The new chairman of the Federal Energy Regulatory Commission has asked Energy Secretary Rick Perry for 30 more days to consider a controversial DOE proposal to give coal and nuclear power plants cost recovery status. 

The request from Kevin McIntyre, one of his first acts after being sworn in to replace interim chairman Neil Chatterjee on Thursday, could relieve some of the intense pressure on FERC as it seeks to meet a Dec. 11 deadline for making a decision on the DOE’s notice of proposed rulemaking (NOPR). 

But it’s also likely to give opponents to the proposal, which range from clean energy and environmental groups to the oil and gas industries, more time to weigh in with data that undercut the central premise of Perry’s proposal -- that power plants with 90 days of fuel supplies on hand are critical grid reliability and resilience assets that must be protected from competition.  

McIntyre’s letter to Perry

noted that FERC has received over 1,500 submissions commenting and replying to comments on the NOPR. As we’ve covered, these comments range from support from utilities, communities and labor unions with significant links to the coal industry, to opposition from a broad swath of energy industry groups, independent analysts, and former FERC commissioners from both sides of the aisle. 

“In addition, the Commission has sworn in two new members within the last two weeks,” McIntyre wrote. “The proposed extension is critical to afford adequate time for the new Commissioners to consider the voluminous record and engage fully in deliberations.”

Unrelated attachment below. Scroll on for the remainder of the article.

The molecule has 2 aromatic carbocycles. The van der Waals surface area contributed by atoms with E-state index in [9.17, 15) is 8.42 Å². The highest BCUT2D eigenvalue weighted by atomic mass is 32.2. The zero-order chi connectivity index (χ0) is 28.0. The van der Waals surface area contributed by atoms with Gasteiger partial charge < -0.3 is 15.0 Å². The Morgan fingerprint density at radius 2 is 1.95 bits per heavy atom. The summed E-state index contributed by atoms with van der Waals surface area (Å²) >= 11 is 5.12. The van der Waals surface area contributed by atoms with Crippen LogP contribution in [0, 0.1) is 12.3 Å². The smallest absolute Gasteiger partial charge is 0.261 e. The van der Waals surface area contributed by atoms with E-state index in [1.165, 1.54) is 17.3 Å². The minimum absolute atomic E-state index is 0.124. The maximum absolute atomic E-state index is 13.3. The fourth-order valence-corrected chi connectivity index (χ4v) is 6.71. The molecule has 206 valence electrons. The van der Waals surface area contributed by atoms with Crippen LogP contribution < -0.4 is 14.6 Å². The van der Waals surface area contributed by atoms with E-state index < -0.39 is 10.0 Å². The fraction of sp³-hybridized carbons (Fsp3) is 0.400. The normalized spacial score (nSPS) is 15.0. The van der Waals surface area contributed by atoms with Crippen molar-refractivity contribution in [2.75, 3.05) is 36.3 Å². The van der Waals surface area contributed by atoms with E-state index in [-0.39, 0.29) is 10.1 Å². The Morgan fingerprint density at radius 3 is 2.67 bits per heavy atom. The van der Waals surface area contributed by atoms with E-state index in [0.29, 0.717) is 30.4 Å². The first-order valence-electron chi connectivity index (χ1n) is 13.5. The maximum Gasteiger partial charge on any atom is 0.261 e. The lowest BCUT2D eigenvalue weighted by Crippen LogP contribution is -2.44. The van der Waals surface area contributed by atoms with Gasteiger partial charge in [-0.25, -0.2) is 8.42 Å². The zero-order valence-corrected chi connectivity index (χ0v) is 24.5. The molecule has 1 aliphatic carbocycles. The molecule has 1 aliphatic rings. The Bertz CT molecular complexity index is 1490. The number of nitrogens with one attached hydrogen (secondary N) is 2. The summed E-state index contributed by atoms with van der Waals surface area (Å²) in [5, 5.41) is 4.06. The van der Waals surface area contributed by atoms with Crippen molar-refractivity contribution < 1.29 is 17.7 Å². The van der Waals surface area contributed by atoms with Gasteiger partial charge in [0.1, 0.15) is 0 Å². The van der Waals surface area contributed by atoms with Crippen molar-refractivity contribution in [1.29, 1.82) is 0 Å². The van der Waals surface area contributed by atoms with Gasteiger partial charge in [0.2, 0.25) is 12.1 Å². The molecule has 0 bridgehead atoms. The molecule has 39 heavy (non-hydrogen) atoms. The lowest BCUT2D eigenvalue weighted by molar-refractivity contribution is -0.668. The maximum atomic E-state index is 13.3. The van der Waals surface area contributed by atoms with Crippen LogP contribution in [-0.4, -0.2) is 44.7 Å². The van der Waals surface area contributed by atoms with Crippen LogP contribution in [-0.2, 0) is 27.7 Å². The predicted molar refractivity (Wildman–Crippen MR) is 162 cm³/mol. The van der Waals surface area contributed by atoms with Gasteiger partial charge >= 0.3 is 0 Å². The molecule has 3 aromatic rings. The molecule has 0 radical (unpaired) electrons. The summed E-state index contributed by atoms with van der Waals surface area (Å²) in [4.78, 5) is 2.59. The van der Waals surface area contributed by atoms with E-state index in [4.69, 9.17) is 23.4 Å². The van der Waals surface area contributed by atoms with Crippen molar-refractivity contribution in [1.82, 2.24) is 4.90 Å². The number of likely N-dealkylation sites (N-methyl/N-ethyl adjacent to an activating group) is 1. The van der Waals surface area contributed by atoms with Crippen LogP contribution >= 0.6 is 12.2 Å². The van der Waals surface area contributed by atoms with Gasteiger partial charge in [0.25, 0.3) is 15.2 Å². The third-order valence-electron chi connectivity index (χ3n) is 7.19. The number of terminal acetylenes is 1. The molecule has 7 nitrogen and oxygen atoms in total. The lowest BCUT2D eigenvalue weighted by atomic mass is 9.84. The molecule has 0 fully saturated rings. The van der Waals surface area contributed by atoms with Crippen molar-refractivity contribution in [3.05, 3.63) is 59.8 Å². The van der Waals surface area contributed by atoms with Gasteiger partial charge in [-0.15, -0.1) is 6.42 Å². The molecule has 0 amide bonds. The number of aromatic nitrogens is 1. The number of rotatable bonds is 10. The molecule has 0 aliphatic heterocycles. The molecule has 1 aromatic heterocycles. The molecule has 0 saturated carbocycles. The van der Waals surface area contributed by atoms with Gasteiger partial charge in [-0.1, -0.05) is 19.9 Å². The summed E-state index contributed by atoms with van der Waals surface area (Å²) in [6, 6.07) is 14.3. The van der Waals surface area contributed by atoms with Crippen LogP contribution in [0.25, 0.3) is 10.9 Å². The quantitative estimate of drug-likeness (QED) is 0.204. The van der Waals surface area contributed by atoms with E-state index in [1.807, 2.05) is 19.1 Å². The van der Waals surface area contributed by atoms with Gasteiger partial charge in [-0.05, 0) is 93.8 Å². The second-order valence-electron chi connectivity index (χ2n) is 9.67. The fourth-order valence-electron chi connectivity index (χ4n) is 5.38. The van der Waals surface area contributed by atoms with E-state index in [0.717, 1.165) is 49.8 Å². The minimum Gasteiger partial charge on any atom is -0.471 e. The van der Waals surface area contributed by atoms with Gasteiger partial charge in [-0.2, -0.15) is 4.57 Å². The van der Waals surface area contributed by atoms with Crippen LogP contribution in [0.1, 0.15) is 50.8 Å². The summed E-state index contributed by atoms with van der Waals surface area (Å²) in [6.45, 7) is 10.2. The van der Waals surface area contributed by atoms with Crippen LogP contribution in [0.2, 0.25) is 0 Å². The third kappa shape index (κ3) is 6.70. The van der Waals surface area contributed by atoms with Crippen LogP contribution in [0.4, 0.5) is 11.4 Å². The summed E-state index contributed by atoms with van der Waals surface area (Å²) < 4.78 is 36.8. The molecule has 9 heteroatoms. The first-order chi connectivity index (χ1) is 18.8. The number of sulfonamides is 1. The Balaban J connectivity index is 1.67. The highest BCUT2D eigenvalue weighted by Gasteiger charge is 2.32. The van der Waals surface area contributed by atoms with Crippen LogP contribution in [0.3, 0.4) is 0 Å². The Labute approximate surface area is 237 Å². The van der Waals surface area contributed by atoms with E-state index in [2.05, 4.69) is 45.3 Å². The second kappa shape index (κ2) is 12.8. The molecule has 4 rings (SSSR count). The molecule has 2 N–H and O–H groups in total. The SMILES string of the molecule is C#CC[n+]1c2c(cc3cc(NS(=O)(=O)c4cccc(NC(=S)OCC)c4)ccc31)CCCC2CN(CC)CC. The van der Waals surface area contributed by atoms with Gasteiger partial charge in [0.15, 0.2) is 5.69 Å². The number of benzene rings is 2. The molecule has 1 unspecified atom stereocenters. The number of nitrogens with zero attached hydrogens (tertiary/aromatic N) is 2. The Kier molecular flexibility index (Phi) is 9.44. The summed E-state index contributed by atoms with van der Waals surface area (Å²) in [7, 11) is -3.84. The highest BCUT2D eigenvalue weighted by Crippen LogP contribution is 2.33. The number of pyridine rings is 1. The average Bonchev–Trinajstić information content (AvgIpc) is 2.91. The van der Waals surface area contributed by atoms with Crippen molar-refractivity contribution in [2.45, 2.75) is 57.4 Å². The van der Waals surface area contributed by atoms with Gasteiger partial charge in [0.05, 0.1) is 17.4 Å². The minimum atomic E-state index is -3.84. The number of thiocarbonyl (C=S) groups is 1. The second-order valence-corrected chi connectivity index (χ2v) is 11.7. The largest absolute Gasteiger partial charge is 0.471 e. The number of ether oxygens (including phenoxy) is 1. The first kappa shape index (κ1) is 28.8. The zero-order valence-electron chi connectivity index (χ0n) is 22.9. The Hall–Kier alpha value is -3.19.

The letter comes at a critical time for FERC’s review of the NOPR, issued by the DOE in late September, which cited vague and unsupported claims of a national grid reliability emergency to justify placing regulators on a very short deadline to consider and act. 

Chatterjee, a former aide to Sen. Mitch McConnell (R-Ken.), had been the lone FERC chairman to express support for the idea of backing coal and nuclear power plants with some form of protection from their current economic challenges. In the past few weeks, he has talked about pushing through an interim rule to meet the Dec. 11 deadline, echoing a proposal put forward by coal-dependent utility FirstEnergy. 

These comments have given rise to concerns from NOPR opponents that Chatterjee would seek to act before FERC saw its final two new commissioners join the agency. Trump appointees Kevin McIntyre, a Republican, and Richard Glick, a Democrat, were officially sworn in this week, joining Chatterjee and commissioners Rob Powelson and Cheryl LaFleur, who have both expressed concerns over the NOPR. 

Powelson and LaFleur have been reported to be working on an alternative proposal that would give the grid operators that FERC regulates 90 days to review the rule and report back. Every grid operator in the country has come out strongly against the NOPR’s proposed changes.

Eight former FERC commissioners, both Republican and Democrat, have also condemned the NOPR as an unprecedented reversal of decades of precedent that could “blow up” the country’s energy markets. Several analyses have shown that implementing the NOPR could cost consumers billions of dollars in higher energy bills, while providing little or no benefit to increasing grid reliability and resilience in the face of extreme weather and other disruptions.